Christensen concludes that well-managed firms fail because to invest in disruptive technologies seems economically irrational: (1) disruptive products ‘promise lower margins, not greater profits’ because they are ‘simpler and cheaper’; (2) disruptive products are ‘first commercialized in emerging or insignificant markets’; (3) ‘leading firms’ most profitable customers generally don’t want, and indeed initially can’t use, products based on disruptive technologies’ (Christensen 1997, xvii). Christensen counsels in response various ‘principles of disruptive innovation’ (Christensen 1997, xiii) in which it may be ‘right not to listen to customers, right to invest in developing lower-performance products that promise lower margins, and right to aggressively pursue small, rather than substantial, markets’ (Christensen 1997, xii). However—and this is the innovator’s dilemma—Christensen asserts that established firms struggle to pursue both sustaining and disruptive product development, unless by ‘[c]reating an independent organization, with a cost structure to achieve profitability at the low margins characteristic of the most disruptive technologies’ (Christensen 1997, xx).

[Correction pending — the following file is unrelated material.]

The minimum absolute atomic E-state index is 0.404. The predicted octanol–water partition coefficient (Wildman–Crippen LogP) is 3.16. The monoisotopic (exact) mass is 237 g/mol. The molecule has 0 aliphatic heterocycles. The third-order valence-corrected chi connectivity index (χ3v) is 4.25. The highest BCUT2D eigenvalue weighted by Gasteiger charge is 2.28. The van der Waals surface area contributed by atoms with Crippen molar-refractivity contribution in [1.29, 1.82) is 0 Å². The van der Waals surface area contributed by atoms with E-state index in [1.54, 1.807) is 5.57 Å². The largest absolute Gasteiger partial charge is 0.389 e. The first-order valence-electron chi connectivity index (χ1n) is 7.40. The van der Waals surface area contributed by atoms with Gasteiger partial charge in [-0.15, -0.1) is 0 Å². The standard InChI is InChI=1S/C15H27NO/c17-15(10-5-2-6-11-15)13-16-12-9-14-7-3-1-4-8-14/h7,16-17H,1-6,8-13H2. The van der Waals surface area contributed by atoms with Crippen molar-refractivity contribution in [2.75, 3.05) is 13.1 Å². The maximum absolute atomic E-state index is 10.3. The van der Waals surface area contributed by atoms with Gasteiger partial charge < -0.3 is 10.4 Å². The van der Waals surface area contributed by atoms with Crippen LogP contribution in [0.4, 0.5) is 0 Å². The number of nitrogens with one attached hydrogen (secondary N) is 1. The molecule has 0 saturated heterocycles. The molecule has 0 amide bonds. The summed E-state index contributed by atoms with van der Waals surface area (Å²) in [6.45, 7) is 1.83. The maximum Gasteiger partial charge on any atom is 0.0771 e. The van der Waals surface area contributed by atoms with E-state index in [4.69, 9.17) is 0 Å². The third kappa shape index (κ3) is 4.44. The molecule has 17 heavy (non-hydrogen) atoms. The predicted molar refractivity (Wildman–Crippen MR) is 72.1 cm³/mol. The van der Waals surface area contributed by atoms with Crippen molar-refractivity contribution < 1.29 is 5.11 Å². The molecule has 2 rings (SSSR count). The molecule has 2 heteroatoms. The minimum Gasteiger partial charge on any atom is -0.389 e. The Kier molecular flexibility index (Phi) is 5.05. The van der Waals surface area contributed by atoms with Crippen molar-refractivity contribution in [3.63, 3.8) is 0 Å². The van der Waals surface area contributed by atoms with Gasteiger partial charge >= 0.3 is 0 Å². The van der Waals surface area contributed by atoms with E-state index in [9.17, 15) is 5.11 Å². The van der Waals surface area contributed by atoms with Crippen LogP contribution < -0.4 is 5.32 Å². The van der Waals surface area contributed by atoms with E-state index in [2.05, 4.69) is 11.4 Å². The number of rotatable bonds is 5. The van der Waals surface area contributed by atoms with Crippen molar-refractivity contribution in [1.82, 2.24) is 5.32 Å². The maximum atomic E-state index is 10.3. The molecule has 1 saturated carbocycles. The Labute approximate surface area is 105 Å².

Despite its enormous popularity, Christensen’s theory has been comprehensively criticised—debunked, even. Christensen is a mediocre business historian, as Jill Lepore argues regarding the history of disc drives: in truth, ‘victory in the disk-drive industry appears to have gone to the manufacturers that were good at incremental improvements, whether or not they were the first to market the disruptive new format’ (Lepore 2014). She also demonstrates that Christensen’s case studies employ unreliable sources, ignore counterevidence and refuse to pursue counter-explanations. Moreover, they are ‘handpicked’, and so may be distorted by confirmation bias. Similar criticisms have been made more methodically by Andrew A. King and Baljir Baatartogtokh, who interview a large pool of experts in order to re-examine over seventy case studies presented in The Innovator’s Dilemma and the later The Innovator’s Solution. Only seven cases fully matched with Christensen’s theory; the ‘majority of the 77 cases were found to include different motivating forces or displayed unpredicted outcomes’ (King and Baatartogtokh 2015, 79). Yet, despite these empirical deficiencies, the ‘theory of disruptive innovation has gripped the business consciousness like few other ideas’, and ‘has spread far beyond the business world’ (King and Baatartogtokh 2015, 78).